This Post originally appeared on the blog ScreenCraft. ScreenCraft is dedicated to helping screenwriters and filmmakers succeed through educational events, screenwriting competitions and the annual ScreenCraft Screenwriting Fellowship program, connecting screenwriters with agents, managers and Hollywood producers. Follow ScreenCraft on Twitter, Facebook, and YouTube.
We’re thrilled to have had the chance to speak with the Academy Award-winning screenwriter of Brokeback Mountain, Diana Ossana.
Ossana, of Italian/Irish descent, was born and raised in St. Louis, Missouri. She attended Eastern New Mexico University in Portales, majoring in English/Political Science, and is the author of several short stories and numerous essays.
In 1992, at Larry McMurtry's request, she left a career in law to begin a writing collaboration with Larry, which continues to this day. Their collective works includes two novels, Pretty Boyd Floyd and Zeke and Ned, as well as over forty feature film scripts. They were writers and executive producers on four award-winning miniseries: Streets of Laredo and Comanche Moon for CBS; Dead Man's Walk for ABC; and Johnson County War for Hallmark Entertainment.
Diana and Larry received the Best Adapted Screenplay Academy Award for Brokeback Mountain (which they adapted from a short story by Annie Proulx). The film was directed by Ang Lee. In addition to co-writing Brokeback Mountain, Ossana was also the producer on the film, joining cast and crew during filming on location in and around Calgary, Alberta.
She has served on numerous film committees and juries, including Film Independent and the American Film Institute's annual selection of the Ten Best Films of the Year in 2006, 2007, and 2011. She also taught screenwriting and writing historical fiction at the University of Iowa and has served as a guest lecturer at Harvard University.
Ossana and McMurtry are developing three one-hour TV pilot scripts for series; developing a feature script with director Cary Fukunaga; and Diana has recently adapted the book Hope's Wish into a feature screenplay.
Dianne is also a mentor for the third annual ScreenCraft Screenwriting Fellowship.
ScreenCraft: When did your storytelling roots begin?
Diana Ossana: I supposed my storytelling roots, such as they are, began with reading. I have been a voracious reader since childhood. I started reading the newspaper when I was seven years old (with a dictionary by my side). I was -- and still am -- a completist. I would start a shelf at the public library and simply check out eleven books (the most allowed) and return in two weeks and check out the next eleven, until I was finished with a subject or genre.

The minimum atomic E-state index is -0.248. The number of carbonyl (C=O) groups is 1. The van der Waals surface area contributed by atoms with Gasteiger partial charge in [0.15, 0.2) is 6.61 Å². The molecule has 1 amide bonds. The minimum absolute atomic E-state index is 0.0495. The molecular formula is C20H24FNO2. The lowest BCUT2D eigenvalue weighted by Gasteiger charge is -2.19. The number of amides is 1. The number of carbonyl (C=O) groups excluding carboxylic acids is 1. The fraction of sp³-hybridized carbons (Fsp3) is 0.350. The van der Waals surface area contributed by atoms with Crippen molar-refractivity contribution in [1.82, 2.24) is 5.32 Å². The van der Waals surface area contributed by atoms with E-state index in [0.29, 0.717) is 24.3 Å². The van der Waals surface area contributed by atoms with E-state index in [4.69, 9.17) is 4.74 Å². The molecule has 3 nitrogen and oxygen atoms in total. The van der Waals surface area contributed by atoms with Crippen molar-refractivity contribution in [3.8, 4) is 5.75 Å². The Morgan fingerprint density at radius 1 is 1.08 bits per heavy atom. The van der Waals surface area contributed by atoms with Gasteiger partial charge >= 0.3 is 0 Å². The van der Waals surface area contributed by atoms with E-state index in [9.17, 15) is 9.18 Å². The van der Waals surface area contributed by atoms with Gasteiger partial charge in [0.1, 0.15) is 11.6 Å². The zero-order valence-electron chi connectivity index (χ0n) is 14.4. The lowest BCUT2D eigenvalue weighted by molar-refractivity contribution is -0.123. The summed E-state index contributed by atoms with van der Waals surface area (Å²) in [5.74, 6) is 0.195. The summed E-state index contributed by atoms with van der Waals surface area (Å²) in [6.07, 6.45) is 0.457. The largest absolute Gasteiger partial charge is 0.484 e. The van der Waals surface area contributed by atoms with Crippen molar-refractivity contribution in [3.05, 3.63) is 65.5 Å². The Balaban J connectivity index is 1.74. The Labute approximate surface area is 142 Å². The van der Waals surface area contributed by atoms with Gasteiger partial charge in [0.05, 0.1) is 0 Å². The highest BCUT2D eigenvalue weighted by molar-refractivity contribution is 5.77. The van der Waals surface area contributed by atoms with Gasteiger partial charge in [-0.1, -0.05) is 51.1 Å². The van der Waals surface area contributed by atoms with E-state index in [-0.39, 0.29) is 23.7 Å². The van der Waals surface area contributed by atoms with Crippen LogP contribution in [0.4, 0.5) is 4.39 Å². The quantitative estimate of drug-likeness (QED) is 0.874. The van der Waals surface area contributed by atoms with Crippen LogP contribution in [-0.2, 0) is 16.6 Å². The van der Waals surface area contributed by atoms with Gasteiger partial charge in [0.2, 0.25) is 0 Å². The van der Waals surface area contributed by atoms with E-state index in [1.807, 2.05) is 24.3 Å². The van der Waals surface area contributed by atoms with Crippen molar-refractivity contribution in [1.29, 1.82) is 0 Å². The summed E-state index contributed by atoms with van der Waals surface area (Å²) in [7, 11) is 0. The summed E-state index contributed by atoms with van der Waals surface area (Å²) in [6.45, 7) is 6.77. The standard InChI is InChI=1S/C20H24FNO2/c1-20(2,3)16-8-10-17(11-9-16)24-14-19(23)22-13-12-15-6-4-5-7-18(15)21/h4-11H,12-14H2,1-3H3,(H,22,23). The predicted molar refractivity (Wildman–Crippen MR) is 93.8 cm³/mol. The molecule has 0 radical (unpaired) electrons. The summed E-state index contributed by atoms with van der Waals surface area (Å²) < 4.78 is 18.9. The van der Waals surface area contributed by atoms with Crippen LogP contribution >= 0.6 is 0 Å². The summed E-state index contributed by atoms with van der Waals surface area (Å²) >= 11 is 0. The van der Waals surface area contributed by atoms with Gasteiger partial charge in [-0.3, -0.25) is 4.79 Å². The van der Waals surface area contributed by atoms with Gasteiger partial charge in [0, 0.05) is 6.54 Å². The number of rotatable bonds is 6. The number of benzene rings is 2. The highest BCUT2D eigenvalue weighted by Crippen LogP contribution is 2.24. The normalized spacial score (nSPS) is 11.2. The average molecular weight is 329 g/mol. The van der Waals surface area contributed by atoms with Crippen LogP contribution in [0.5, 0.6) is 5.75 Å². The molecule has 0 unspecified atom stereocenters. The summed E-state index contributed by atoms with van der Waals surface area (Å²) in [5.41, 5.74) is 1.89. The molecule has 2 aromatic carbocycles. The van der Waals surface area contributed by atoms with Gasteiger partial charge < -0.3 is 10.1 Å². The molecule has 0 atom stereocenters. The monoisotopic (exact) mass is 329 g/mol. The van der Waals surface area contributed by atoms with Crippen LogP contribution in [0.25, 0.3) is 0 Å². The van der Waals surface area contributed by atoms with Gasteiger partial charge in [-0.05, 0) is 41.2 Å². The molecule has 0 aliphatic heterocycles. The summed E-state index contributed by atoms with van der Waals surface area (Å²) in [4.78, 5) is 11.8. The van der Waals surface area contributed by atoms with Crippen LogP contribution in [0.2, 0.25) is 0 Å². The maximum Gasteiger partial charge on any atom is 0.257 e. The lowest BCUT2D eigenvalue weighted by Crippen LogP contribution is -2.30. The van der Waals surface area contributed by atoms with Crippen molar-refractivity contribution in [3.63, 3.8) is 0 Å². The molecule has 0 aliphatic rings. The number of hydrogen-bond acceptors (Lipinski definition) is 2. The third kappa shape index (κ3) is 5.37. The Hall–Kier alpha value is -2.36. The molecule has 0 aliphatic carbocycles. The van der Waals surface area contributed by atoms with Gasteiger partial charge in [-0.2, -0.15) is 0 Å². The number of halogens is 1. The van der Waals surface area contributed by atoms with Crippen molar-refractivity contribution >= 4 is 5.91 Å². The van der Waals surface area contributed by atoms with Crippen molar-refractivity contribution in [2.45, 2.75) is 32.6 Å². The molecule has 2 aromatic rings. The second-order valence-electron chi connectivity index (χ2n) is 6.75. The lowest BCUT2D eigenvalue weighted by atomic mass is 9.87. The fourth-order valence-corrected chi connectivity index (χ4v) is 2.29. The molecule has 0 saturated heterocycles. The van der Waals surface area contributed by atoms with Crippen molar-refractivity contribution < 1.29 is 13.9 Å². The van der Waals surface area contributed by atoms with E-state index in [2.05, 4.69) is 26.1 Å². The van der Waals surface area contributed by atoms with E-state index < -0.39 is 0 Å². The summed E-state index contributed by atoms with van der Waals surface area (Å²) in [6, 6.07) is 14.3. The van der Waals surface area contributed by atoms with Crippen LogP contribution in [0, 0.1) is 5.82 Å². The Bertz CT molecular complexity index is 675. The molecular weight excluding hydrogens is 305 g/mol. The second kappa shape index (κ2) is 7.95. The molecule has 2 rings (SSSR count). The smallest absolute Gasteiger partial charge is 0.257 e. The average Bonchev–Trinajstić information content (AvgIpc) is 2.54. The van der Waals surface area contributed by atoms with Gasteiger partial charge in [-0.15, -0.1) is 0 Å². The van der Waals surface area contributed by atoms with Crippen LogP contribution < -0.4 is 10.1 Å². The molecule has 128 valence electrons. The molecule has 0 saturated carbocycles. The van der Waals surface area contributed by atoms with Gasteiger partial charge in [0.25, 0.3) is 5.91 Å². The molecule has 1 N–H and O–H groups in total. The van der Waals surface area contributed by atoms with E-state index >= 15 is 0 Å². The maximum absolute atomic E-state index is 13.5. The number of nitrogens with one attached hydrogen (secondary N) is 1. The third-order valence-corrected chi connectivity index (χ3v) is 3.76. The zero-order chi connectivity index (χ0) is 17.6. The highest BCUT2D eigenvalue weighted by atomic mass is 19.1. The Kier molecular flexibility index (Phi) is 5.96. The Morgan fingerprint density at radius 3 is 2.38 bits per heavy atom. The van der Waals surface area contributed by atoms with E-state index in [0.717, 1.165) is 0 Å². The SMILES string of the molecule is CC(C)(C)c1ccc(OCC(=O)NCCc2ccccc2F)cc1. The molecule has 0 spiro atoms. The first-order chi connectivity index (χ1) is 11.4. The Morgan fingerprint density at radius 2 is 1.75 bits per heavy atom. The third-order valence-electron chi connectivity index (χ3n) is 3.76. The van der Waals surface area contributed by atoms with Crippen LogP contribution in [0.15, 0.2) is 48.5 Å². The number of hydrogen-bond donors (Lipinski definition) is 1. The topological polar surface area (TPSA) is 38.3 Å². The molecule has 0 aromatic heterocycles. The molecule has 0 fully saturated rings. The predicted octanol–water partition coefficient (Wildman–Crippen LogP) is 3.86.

ScreenCraft: What brought you to screenwriting?
Diana Ossana: Larry McMurtry had been recuperating at my home for more than two years after his quadruple bypass surgery in late 1991. He had stopped reading, stopped writing, and batted away every screenwriting job offered to him. It was overwhelmingly sad to watch this talented man wither away. An offer came to him from Warner Brothers to write a screenplay about Pretty Boy Floyd, the Depression-era outlaw, and I saw this as an opportunity to jump-start him back into writing. For several days, I researched Pretty Boy and came up with 20 pages of interesting notions about him. I sat Larry down and told him I was going to read him all the reasons why he should write the screenplay. When I finished, he told me he would write the screenplay only if I wrote it with him. We went to Hollywood, spoke to the executive at Warner Brothers, and we proceeded to write our first script together.
ScreenCraft: What are the major differences between writing a novel and writing a screenplay?
Diana Ossana: Novels can be art; screenplays are mainly craft -- structure being a major component of an effective script. Novels are also solitary; screenplays are often written by two (and sometimes more, unfortunately) writers. Writing novels is fairly inexpensive -- all one needs is a typewriter and paper (as in Larry’s case), or a laptop with a screenwriting program. And it takes a lot of people and money to turn a screenplay into a film.
ScreenCraft: How did you become attached to Brokeback Mountain and what was that experience like?
Diana Ossana: In the fall of 1997, while living in Larry McMurtry's prairie-style home in Archer City, Texas, in the middle of a long, sleepless night, I picked up the October 13 issue of The New Yorker and began reading Annie Proulx's Brokeback Mountain. I sensed immediately that this was a great story with the power to touch many people. I felt it ought to be out in the world in some major, major way, and knew then that I wanted to adapt Brokeback Mountain into a screenplay. The next morning, I hurried downstairs, found Larry, and asked, then demanded, that he read the story (he doesn’t read short fiction because he can’t write it). When he finished, I asked him if he thought we could adapt it into a screenplay. He considered for a moment, and agreed we could. We sat down, wrote Annie Proulx a single-page letter and put it in the mail. Annie replied to our letter in less than a week. We optioned her story with our own money and promptly set about writing Brokeback Mountain: A Screenplay, Based on a Short Story by Annie Proulx. And I stayed with that screenplay for the next seven years, all the way through filming and to the final cut of the film.